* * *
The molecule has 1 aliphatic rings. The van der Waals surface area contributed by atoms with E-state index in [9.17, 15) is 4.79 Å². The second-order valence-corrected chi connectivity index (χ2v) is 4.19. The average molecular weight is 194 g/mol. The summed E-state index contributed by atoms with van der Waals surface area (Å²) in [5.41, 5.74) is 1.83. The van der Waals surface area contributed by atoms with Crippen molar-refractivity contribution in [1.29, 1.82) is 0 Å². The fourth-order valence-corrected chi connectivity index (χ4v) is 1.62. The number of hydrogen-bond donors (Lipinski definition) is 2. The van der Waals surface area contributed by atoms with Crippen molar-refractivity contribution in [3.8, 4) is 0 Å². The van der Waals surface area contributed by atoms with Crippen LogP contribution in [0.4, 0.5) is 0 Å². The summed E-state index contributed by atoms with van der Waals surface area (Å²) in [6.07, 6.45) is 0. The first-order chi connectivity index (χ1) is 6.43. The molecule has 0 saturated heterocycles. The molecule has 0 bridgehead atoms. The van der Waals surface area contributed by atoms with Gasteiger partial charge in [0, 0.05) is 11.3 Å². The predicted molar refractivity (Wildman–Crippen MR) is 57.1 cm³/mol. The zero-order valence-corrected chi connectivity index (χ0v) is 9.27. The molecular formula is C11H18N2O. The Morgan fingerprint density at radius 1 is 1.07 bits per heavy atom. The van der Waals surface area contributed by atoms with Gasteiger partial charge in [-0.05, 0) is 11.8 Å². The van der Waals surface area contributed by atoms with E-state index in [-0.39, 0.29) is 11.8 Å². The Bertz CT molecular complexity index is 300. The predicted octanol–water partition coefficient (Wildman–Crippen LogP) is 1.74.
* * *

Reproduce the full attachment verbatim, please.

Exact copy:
The molecule has 1 aliphatic rings. The van der Waals surface area contributed by atoms with E-state index in [9.17, 15) is 4.79 Å². The second-order valence-corrected chi connectivity index (χ2v) is 4.19. The average molecular weight is 194 g/mol. The summed E-state index contributed by atoms with van der Waals surface area (Å²) in [5.41, 5.74) is 1.83. The van der Waals surface area contributed by atoms with Crippen molar-refractivity contribution in [1.29, 1.82) is 0 Å². The fourth-order valence-corrected chi connectivity index (χ4v) is 1.62. The number of hydrogen-bond donors (Lipinski definition) is 2. The van der Waals surface area contributed by atoms with Crippen molar-refractivity contribution in [3.8, 4) is 0 Å². The van der Waals surface area contributed by atoms with Crippen LogP contribution in [0.4, 0.5) is 0 Å². The summed E-state index contributed by atoms with van der Waals surface area (Å²) in [6.07, 6.45) is 0. The first-order chi connectivity index (χ1) is 6.43. The molecule has 0 saturated heterocycles. The molecule has 0 bridgehead atoms. The van der Waals surface area contributed by atoms with Gasteiger partial charge in [0, 0.05) is 11.3 Å². The predicted molar refractivity (Wildman–Crippen MR) is 57.1 cm³/mol. The zero-order valence-corrected chi connectivity index (χ0v) is 9.27. The molecular formula is C11H18N2O. The Morgan fingerprint density at radius 1 is 1.07 bits per heavy atom. The van der Waals surface area contributed by atoms with Gasteiger partial charge in [-0.05, 0) is 11.8 Å². The van der Waals surface area contributed by atoms with E-state index in [-0.39, 0.29) is 11.8 Å². The Bertz CT molecular complexity index is 300. The predicted octanol–water partition coefficient (Wildman–Crippen LogP) is 1.74.